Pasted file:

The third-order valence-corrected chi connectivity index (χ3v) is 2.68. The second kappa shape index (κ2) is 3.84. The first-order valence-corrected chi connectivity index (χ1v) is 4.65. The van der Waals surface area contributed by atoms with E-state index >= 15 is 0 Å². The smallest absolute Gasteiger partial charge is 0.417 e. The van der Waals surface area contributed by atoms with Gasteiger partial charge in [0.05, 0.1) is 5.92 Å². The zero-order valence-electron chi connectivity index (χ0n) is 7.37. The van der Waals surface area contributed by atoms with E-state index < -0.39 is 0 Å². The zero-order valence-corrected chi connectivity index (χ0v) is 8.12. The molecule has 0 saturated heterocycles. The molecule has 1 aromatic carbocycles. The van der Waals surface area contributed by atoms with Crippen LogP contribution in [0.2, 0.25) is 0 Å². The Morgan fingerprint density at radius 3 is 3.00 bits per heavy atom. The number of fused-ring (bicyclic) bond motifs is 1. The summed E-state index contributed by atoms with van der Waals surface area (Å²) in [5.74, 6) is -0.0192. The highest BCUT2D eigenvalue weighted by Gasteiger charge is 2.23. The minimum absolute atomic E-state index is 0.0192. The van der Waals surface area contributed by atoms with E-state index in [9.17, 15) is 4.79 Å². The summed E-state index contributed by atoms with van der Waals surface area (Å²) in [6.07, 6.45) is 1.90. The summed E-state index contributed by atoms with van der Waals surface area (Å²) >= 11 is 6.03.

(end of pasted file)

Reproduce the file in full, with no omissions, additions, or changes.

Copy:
The third-order valence-corrected chi connectivity index (χ3v) is 2.68. The second kappa shape index (κ2) is 3.84. The first-order valence-corrected chi connectivity index (χ1v) is 4.65. The van der Waals surface area contributed by atoms with E-state index >= 15 is 0 Å². The smallest absolute Gasteiger partial charge is 0.417 e. The van der Waals surface area contributed by atoms with Gasteiger partial charge in [0.05, 0.1) is 5.92 Å². The zero-order valence-electron chi connectivity index (χ0n) is 7.37. The van der Waals surface area contributed by atoms with E-state index < -0.39 is 0 Å². The zero-order valence-corrected chi connectivity index (χ0v) is 8.12. The molecule has 0 saturated heterocycles. The molecule has 1 aromatic carbocycles. The van der Waals surface area contributed by atoms with Crippen LogP contribution in [0.2, 0.25) is 0 Å². The Morgan fingerprint density at radius 3 is 3.00 bits per heavy atom. The number of fused-ring (bicyclic) bond motifs is 1. The summed E-state index contributed by atoms with van der Waals surface area (Å²) in [5.74, 6) is -0.0192. The highest BCUT2D eigenvalue weighted by Gasteiger charge is 2.23. The minimum absolute atomic E-state index is 0.0192. The van der Waals surface area contributed by atoms with E-state index in [9.17, 15) is 4.79 Å². The summed E-state index contributed by atoms with van der Waals surface area (Å²) in [6.07, 6.45) is 1.90. The summed E-state index contributed by atoms with van der Waals surface area (Å²) >= 11 is 6.03.